Lord Bramall condemns Met Police's 'absurd' child sex probe
Former armed forces chief Lord Bramall has launched a blistering attack on the Metropolitan Police for its handling of child sex abuse allegations against him.
The 92-year-old D-Day veteran, whose home was raided by police last March while he had breakfast with his terminally ill wife, said detectives "didn't bother" to get any corroboration for the claims before launching the inquiry.
And he said he was left to prove the allegations were not true.
The probe was dropped by the Met last month after an inquiry that saw him publicly named as a suspect.
Lord Bramall alleged that officers did not speak to witnesses who cast doubts on the allegations against him until 10 months after he was first spoken to.
Speaking to BBC Radio 4, he said that had the allegations not been so serious, he would have roared with laughter.
Lord Bramall said: "Allegations had been made about me. I said, 'what are they?'. All they said was the allegation was I had abused an under-age male 40 years ago."
Referring to one specific claim, he added: "Hardly, if the man's a field marshal, he's likely to choose Remembrance Sunday to have a sex party.
"I just don't see how a level-headed policeman could have believed a word of it without corroboration, which he didn't bother to get.
"It was I that had to prove I couldn't have done it. The same with the sex pool parties ... absurd business of the policeman saying, 'can you swim?'. And I said, 'yes, I can swim'."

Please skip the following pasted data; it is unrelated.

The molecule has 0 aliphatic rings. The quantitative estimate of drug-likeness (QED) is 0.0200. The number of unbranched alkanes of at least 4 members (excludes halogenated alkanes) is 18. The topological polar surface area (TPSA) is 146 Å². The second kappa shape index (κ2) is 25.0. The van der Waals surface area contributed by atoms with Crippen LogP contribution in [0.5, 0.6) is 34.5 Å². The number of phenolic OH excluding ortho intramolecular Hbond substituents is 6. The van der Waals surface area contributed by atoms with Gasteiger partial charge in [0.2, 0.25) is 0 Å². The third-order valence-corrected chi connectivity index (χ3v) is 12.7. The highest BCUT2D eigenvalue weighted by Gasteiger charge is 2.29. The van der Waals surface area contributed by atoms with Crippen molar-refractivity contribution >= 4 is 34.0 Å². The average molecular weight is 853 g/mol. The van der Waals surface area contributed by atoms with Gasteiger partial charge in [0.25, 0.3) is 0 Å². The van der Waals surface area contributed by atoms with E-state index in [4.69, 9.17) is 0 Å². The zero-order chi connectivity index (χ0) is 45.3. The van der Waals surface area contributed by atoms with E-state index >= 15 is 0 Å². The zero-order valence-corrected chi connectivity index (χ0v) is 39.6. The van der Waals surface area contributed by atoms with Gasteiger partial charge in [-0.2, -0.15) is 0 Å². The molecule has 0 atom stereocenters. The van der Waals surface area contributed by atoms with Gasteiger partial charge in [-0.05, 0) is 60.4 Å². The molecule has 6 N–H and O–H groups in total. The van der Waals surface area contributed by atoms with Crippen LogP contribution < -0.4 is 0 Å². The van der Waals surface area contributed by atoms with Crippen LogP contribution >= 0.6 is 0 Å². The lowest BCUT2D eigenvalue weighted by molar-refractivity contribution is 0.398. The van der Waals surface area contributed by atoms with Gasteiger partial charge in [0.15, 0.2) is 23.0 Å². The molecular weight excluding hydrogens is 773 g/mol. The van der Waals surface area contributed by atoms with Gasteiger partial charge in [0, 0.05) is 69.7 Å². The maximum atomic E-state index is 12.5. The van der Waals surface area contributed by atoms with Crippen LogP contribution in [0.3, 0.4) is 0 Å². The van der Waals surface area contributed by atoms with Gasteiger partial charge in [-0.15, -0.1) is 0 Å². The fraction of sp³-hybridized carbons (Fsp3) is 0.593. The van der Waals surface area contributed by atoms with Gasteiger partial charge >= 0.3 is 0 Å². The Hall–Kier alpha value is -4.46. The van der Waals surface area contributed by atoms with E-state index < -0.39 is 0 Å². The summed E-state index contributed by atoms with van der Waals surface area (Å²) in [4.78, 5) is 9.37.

Lord Bramall described seeing the officer's face "light up" at this information.
He was questioned as part of the Met's Operation Midland - a controversial inquiry into alleged child sex abuse and murder linked to VIPs.
According to reports, that operation is on the verge of being scrapped, although Scotland Yard said on Wednesday that the probe was "ongoing".
The investigation was launched in November 2014 following allegations that boys were sexually abused by a paedophile ring centred around Westminster more than 30 years ago.
There were claims that sex parties were held at the exclusive Dolphin Square apartment block near the Houses of Parliament.
The inquiry - which centred on allegations by a man known as "Nick" - was ratcheted up when police announced they were also looking into the alleged murder of three young boys.
Scotland Yard said it would not comment on the new criticism from Lord Bramall, and in a statement last month refused to apologise for its handling of the investigation.
Assistant Commissioner Patricia Gallan said: "I fully recognise how unpleasant it may be to be investigated by the police over allegations of historic abuse.
"For a person to have their innocence publicly called into question must be appalling, and so I have every sympathy with Lord Bramall and his late wife and regret the distress they endured during this investigation."
In a lengthy statement, the senior officer said police would be put off investigating claims if they had to apologise when inquiries did not end with a suspect being charged.
"The Metropolitan Police accepts absolutely that we should apologise when we get things wrong, and we have not shrunk from doing so.
"However, if we were to apologise whenever we investigated allegations that did not lead to a charge, we believe this would have a harmful impact on the judgments made by officers and on the confidence of the public.
"Investigators may be less likely to pursue allegations they knew would be hard to prove, whereas they should be focused on establishing the existence, or otherwise, of relevant evidence."